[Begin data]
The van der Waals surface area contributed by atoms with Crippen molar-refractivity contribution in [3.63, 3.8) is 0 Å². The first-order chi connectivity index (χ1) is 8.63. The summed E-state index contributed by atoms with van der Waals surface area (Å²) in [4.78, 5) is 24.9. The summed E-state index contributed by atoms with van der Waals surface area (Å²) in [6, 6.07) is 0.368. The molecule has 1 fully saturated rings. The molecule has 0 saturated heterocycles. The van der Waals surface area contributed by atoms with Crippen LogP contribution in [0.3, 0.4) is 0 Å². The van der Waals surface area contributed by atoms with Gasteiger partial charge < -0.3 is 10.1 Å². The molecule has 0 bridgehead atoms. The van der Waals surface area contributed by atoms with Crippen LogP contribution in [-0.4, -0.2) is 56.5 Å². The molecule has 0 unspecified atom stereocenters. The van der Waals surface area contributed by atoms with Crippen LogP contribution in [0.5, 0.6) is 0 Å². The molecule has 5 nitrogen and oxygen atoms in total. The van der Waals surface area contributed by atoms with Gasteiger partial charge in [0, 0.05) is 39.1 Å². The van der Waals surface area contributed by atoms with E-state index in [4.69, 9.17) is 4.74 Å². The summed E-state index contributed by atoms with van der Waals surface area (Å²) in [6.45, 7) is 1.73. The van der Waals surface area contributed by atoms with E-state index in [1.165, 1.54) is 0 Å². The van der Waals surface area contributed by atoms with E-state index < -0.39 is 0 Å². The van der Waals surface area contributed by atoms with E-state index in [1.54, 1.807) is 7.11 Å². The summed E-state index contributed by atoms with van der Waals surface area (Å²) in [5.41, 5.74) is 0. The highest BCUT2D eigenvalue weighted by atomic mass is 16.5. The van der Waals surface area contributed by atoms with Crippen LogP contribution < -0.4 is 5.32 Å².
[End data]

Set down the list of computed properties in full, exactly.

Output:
The van der Waals surface area contributed by atoms with Crippen molar-refractivity contribution in [3.63, 3.8) is 0 Å². The first-order chi connectivity index (χ1) is 8.63. The summed E-state index contributed by atoms with van der Waals surface area (Å²) in [4.78, 5) is 24.9. The summed E-state index contributed by atoms with van der Waals surface area (Å²) in [6, 6.07) is 0.368. The molecule has 1 fully saturated rings. The molecule has 0 saturated heterocycles. The van der Waals surface area contributed by atoms with Crippen LogP contribution in [0.3, 0.4) is 0 Å². The van der Waals surface area contributed by atoms with Gasteiger partial charge < -0.3 is 10.1 Å². The molecule has 0 bridgehead atoms. The van der Waals surface area contributed by atoms with Crippen LogP contribution in [-0.4, -0.2) is 56.5 Å². The molecule has 0 unspecified atom stereocenters. The van der Waals surface area contributed by atoms with Crippen LogP contribution in [0.5, 0.6) is 0 Å². The molecule has 5 nitrogen and oxygen atoms in total. The van der Waals surface area contributed by atoms with Gasteiger partial charge in [0, 0.05) is 39.1 Å². The van der Waals surface area contributed by atoms with E-state index in [4.69, 9.17) is 4.74 Å². The summed E-state index contributed by atoms with van der Waals surface area (Å²) in [6.45, 7) is 1.73. The van der Waals surface area contributed by atoms with E-state index in [1.165, 1.54) is 0 Å². The van der Waals surface area contributed by atoms with E-state index < -0.39 is 0 Å². The van der Waals surface area contributed by atoms with E-state index in [1.54, 1.807) is 7.11 Å². The summed E-state index contributed by atoms with van der Waals surface area (Å²) in [5.41, 5.74) is 0. The highest BCUT2D eigenvalue weighted by atomic mass is 16.5. The van der Waals surface area contributed by atoms with Crippen LogP contribution < -0.4 is 5.32 Å².